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United States Department of Agriculture

Agricultural Research Service

Research Project: SYSTEMATIC BIOLOGY OF INVASIVE AND EMERGING PLANT PATHOGENIC FUNGI Title: Sphaerographium nyssicola Minnis, Rossman & D.F. Farr, sp. nov.

Authors
item Minnis, A.M. -
item Vacant, Rl,
item Farr, D. -
item Olsen, Richard

Submitted to: Persoonia: Molecular Phylogeny and Evolution of Fungi
Publication Type: Peer Reviewed Journal
Publication Acceptance Date: November 20, 2010
Publication Date: December 23, 2010
Citation: Minnis, A., Rossman, A.Y., Farr, D., Olsen, R.T. 2010. Sphaerographium nyssicola Minnis, Rossman & D.F. Farr, sp. nov. Persoonia: Molecular Phylogeny and Evolution of Fungi. 25:122-123.

Interpretive Summary: Knowledge of the fungi in the U.S. is essential for making effective plant quarantine decisions and preventing the entry of invasive species. Although fungi associated with plants are relatively well known in the U.S., many species have still to be discovered. In this research a new fungal species was discovered that was associated with black gum trees. It represents a fungal genus that was not known previously in this country. The new species is described, illustrated, and compared with related species. This research will be used by mycologists, plant pathologists, and plant quarantine officials to determine what fungi should be allowed entry into the U.S.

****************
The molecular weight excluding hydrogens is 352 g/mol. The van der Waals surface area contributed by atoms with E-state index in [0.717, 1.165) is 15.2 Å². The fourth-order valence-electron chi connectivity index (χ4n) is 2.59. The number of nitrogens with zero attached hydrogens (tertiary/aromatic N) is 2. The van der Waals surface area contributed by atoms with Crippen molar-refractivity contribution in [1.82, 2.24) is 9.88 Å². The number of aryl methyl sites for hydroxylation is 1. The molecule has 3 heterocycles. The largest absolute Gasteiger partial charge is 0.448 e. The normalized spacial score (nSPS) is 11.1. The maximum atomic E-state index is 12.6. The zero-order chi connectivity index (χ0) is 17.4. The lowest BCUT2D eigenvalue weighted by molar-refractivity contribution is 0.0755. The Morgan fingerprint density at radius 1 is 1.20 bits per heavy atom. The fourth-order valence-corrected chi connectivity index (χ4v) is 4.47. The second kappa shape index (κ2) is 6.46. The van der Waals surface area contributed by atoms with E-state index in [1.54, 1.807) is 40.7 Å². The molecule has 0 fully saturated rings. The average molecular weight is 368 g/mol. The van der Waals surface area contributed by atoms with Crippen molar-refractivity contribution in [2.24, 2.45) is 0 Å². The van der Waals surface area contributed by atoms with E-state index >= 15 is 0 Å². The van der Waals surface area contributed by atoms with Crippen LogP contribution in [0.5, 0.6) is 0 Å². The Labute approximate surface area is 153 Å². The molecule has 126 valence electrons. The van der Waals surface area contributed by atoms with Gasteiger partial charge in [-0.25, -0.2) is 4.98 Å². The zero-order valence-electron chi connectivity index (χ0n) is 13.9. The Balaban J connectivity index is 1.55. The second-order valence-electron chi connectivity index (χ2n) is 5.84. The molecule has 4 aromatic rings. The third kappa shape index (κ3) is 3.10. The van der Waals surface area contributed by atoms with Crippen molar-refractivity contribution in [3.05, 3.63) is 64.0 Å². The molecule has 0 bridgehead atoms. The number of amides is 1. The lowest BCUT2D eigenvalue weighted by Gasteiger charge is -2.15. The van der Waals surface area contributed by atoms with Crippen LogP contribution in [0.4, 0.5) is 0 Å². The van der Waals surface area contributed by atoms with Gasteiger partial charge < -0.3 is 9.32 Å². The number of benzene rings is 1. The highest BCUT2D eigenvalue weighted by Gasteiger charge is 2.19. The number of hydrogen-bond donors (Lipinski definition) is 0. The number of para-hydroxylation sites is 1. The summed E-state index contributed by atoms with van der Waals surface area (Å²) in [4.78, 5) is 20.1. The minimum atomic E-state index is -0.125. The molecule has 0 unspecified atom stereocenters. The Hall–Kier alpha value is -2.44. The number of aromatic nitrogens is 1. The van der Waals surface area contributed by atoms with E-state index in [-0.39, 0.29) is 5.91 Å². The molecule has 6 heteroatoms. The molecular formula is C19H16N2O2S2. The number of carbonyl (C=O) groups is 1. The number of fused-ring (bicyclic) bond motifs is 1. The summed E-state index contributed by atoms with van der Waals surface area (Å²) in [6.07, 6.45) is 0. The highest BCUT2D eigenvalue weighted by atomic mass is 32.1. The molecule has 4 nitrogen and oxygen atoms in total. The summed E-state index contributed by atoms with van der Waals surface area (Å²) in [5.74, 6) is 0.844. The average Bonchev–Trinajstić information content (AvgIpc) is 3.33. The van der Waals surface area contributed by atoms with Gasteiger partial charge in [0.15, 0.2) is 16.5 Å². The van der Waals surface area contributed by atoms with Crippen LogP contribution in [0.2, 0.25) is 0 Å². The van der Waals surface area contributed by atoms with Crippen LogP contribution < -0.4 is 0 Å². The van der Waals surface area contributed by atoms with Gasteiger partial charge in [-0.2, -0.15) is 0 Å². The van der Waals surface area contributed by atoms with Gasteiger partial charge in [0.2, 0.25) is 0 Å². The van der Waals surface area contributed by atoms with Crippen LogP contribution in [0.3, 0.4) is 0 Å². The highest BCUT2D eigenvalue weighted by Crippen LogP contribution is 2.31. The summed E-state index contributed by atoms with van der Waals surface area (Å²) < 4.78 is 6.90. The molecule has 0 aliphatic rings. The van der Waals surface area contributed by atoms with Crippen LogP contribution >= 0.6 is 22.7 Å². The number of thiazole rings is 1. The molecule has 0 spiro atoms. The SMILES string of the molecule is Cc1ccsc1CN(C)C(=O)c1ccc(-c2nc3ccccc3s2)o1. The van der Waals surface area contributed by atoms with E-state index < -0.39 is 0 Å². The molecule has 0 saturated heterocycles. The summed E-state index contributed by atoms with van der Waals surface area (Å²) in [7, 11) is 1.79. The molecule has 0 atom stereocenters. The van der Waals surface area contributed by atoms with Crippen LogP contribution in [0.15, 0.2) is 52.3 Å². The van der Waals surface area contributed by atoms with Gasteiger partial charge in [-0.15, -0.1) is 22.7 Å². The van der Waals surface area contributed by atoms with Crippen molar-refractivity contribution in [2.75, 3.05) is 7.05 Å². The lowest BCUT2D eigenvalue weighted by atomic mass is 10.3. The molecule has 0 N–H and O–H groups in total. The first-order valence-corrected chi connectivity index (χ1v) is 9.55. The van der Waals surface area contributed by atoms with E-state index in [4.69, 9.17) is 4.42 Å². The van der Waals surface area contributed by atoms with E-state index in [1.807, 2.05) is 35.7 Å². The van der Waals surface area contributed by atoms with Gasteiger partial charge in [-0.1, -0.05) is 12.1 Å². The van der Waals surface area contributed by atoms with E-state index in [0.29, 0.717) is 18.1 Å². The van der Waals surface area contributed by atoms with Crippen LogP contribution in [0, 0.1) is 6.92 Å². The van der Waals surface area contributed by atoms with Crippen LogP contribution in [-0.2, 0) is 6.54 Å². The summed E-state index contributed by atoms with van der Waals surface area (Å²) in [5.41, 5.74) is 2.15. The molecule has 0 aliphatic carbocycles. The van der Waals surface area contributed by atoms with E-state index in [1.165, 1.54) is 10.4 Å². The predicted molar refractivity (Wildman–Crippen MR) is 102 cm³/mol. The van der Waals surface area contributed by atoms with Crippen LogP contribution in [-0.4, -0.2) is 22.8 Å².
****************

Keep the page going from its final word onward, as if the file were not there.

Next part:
Technical Abstract: Sphaerographium Sacc. is a little known and rarely collected genus of coelomycetes. Recent work has reduced the number of known species that are correctly classified in the genus to three. A new species, S. nyssicola, is described and is the only species in the genus known from the U.S.A. An ITS sequences of S. nyssicola was deposited in GenBank as a DNA barcode. A Blast search of the ITS sequence data reveals an affinity with Chaetomella and Pilidium in the Leotiomycetes, Ascomycota. It is presumed that S. nyssicola and the genus in general are saprotrophic.

Last Modified: 4/17/2014
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